Oklahoma City Personal Injury Lawyers

Nursing Home Arbitration Clauses Aren’t Fair, but Federal Court Decisions Make Them Hard to Avoid

A recent report by Oklahoma Watch sounded the alarm that mandatory arbitration clauses are increasingly being required for admission into Oklahoma nursing homes.

Oklahoma Watch is a non-profit investigative journalism agency. Its piece, “Price of Admission to Nursing Homes: No Lawsuits,” was carried by NewsOK, The Tulsa World and several other outlets. The piece had all of its sympathies in the right place. However, the article and the state officials it quoted are overlooking the bigger issue.

The article reported that Oklahoma nursing homes are including arbitration clauses in admission contracts now more than ever, despite state law that forbids such requirements.

The article did not present statistics about the percentage of Oklahoma nursing facilities that require arbitration clauses or how the percentage compares with earlier years. It does quote a DHS official who said that a “substantial portion” of our state’s 300+ nursing homes include such clauses in their admission contracts.

Many news reports and legal papers from across the country echo the observation that nursing home arbitration clauses have become common and are increasing. The Oklahoma Watch article is certainly right that requiring a nursing home resident to sign away one’s legal rights is a violation of the Oklahoma Nursing Home Care Act, which says (63 O.S. 1-1939, OSCN 2015):

“A. The owner and licensee are liable to a resident for any intentional or negligent act or omission of their agents or employees which injures the resident. …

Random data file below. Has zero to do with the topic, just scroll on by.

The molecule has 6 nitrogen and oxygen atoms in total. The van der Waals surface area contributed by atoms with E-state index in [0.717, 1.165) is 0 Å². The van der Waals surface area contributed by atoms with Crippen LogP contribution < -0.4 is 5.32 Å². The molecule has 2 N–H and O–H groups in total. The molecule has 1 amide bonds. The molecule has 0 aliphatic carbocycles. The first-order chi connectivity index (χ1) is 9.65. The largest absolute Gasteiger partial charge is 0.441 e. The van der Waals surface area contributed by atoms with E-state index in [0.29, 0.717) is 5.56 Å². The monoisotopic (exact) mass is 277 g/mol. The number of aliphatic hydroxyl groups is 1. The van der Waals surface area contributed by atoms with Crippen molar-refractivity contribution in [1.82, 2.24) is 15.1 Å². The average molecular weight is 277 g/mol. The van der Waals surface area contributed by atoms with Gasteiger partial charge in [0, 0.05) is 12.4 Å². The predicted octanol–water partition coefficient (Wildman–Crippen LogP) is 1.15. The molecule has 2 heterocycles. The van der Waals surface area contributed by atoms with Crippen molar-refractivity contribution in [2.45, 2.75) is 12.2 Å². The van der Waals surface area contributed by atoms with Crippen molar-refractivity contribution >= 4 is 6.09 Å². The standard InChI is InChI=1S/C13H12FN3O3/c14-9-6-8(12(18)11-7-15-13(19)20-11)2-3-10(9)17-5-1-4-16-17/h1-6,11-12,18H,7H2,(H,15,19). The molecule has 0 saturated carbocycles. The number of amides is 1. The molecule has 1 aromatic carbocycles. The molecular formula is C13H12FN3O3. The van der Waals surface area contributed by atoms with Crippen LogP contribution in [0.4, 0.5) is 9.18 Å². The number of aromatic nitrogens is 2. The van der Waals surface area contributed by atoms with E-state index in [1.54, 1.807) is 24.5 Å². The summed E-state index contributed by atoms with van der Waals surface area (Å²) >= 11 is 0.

“B. A resident may maintain an action under the Nursing Home Care Act for any other type of relief, including injunctive and declaratory relief, permitted by law.

“… D. Any waiver by a resident or the legal representative of the resident of the right to commence an action under this section, whether oral or in writing, shall be null and void, and without legal force or effect.

“E. Any party to an action brought under this section shall be entitled to a trial by jury and any waiver of the right to a trial by a jury, whether oral or in writing, prior to the commencement of an action, shall be null and void, and without legal force or effect.”

As I said, the article is correct, but nobody’s disputing that mandatory arbitration clauses are invalid under Oklahoma law. It is not as if Oklahoma’s nursing homes are simply ignoring the law and hoping that nobody will notice.

The real question, which has been addressed in several important court decisions in recent years, is whether federal law allowing arbitration clauses trumps state laws that invalidate them. Courts in several states have ruled that the Federal Arbitration Act takes precedence over state nursing home laws, because the homes receive Medicare and Medicaid funding and are therefore participating in interstate commerce. A 2012 U.S. Supreme Court ruling seems to support those decisions.

Several Relevant Court Decisions

We Oklahomans are sometimes proud of bucking national trends. The Oklahoma Supreme Court made us proud in 2006, when it ruled in Bruner v. Timberlane Manor Ltd. Partnership that the Federal Arbitration Act does not negate our state’s Nursing Home Care Act provision against mandatory arbitration clauses.